"I thank you for your kindness," The Woman said, sincerely, pitying the old woman even more, "and I pray that you will still find some happiness in this life."
"Oh, I will, I will," the crone called over her shoulder. "Happiness is never out of reach for those who are not afraid to grab it when it is presented to them."
"Look," The Woman said proudly when The Man came in from the fields. "Look at this salad; don't you think it looks delicious?"
"It looks wonderful, dear, but I'm too tired to eat it right now."
"Suit yourself," and The Woman set to, heartily.
Neither of them could have expected what came next. It started with The Woman complaining of the heat in the room, something The Man put down to the whims of pregnancy. Then it progressed until it became a fever, very real and hardly a whim at all.
They both didn't know what to do. On The Man's part, he had never had any experience with healing. On The Woman's part, she was much too delirious to be aware of anything that was going on. But both of them realized that if this fever continued, there was a chance, too large to be ignored, that the baby would be lost.
The Man didn't know if it was a curse or a blessing that The Witch showed up as The Woman was on the brink of death.
Of course, there was no knowing that The Witch was, in fact, a witch. To The Man, she was a healer, a godsend at the time. But there was nothing divine about this intervention.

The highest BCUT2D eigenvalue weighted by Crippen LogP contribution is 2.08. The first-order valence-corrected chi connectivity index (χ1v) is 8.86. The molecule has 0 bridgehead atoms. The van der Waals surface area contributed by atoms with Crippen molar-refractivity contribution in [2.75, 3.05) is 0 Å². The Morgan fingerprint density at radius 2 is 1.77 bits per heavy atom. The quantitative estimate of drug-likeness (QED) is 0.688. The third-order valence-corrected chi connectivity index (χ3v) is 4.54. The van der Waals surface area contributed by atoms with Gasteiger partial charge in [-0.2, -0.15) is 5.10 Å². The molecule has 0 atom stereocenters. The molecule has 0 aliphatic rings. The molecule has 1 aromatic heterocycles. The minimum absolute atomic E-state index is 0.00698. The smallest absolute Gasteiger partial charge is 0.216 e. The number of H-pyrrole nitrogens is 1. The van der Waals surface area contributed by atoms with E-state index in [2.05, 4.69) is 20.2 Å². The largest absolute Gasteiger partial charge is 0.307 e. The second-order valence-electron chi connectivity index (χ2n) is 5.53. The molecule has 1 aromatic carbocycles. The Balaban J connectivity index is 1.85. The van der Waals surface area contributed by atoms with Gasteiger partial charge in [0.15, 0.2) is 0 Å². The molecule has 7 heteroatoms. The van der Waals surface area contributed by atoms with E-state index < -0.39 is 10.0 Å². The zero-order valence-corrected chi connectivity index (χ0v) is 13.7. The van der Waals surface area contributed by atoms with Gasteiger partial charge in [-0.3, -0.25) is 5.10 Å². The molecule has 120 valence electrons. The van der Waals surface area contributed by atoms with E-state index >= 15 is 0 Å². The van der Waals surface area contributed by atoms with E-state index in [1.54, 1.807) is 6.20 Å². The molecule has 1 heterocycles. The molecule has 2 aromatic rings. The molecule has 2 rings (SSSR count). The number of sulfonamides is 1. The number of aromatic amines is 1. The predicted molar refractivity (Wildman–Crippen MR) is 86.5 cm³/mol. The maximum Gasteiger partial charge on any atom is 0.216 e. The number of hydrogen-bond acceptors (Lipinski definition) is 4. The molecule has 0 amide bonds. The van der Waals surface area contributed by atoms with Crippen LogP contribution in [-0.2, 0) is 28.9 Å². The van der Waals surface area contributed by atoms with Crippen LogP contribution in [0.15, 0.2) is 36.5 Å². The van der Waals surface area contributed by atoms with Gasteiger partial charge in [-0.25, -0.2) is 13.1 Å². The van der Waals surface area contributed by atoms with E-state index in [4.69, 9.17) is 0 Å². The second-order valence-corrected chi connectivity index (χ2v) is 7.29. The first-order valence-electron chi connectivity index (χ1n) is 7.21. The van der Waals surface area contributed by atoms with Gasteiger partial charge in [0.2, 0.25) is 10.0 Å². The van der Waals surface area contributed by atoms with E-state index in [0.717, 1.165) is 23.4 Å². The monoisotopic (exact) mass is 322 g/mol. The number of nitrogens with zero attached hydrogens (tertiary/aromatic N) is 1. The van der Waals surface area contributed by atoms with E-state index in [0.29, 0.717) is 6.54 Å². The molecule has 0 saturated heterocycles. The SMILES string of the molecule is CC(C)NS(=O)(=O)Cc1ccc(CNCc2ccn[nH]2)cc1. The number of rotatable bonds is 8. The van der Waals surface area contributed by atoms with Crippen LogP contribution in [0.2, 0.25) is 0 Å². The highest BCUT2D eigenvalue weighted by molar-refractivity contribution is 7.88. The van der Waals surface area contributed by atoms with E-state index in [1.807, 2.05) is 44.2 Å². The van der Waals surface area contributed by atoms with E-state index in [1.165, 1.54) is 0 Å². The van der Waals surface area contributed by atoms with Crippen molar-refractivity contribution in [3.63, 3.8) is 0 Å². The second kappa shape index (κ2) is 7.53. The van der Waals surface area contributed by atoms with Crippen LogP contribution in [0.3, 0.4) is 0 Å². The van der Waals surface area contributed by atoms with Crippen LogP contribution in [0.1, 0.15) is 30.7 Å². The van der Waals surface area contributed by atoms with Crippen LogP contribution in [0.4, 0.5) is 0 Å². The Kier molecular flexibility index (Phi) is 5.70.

"I will heal her," The Witch announced, "for a price."
"I do not have much money," The Man muttered, "but whatever you demand, I will do my best to pay it. Please, help her."
"Very well. My price is…this child that is about to be born."
The Man could only gaze at her, dumbfounded. "You want my child?" he asked, disbelieving. "Come now, do not jest."
"I do not. Promise me the child, and I will heal your wife."
The Man began to fume. "My wife is lying there, dying, and you have the gall to stand there and jest that you want my child in exchange for your services?"
"I do not jest. Give me the child, and I will heal your wife." It was a simple offer, easy to understand, impossible to accept.
"Get out," The Man demanded. "Get out. I will find another healer. I will find somebody else to care for my wife. Get out!"
"There is nobody else who can cure her," The Witch said calmly. She walked out the door she had walked into so recently, called by The Man when she had announced her status as a healer.
She knew she would be crossing its threshold once again, soon.
True to The Witch's word, there was no healer, in this village or the next, who could heal The Woman. It was, they all declared, hopeless. She was fated to die; so Heaven decreed, and The Man must make do as well as he could. Perhaps he should find another wife, they counseled.
Long after he had chased the last healer away, The Man sat down at the table in their kitchen, head in his arms. The thought that he had fought so hard to keep at bay began to gnaw at him. What was it to him, really, this unborn child? It did not even exist yet. He did not know if it was boy or girl; he did not know if the child would run and laugh and be mischievous, or be frail and sickly, destined to nothing but a life by the hearth. He did not know anything about this creature. It would be nothing to give it away.
But it, he, she—the child was his, conceived by him, carried by his wife. The child was his, and between them there was a bond, the kind of bond that only blood of blood, flesh of flesh, could create. But still—his wife. Was she not also a part of him, joined by marriage? Was she not there, right now, writhing on their bed and moaning in pain? Whose loss would he feel more acutely, he wondered, his living wife who laughed and teased him and grew calluses on her gentle lady's hands working in the fields during harvest time? Or the unborn child who had no name, no face, no place yet carved in his heart?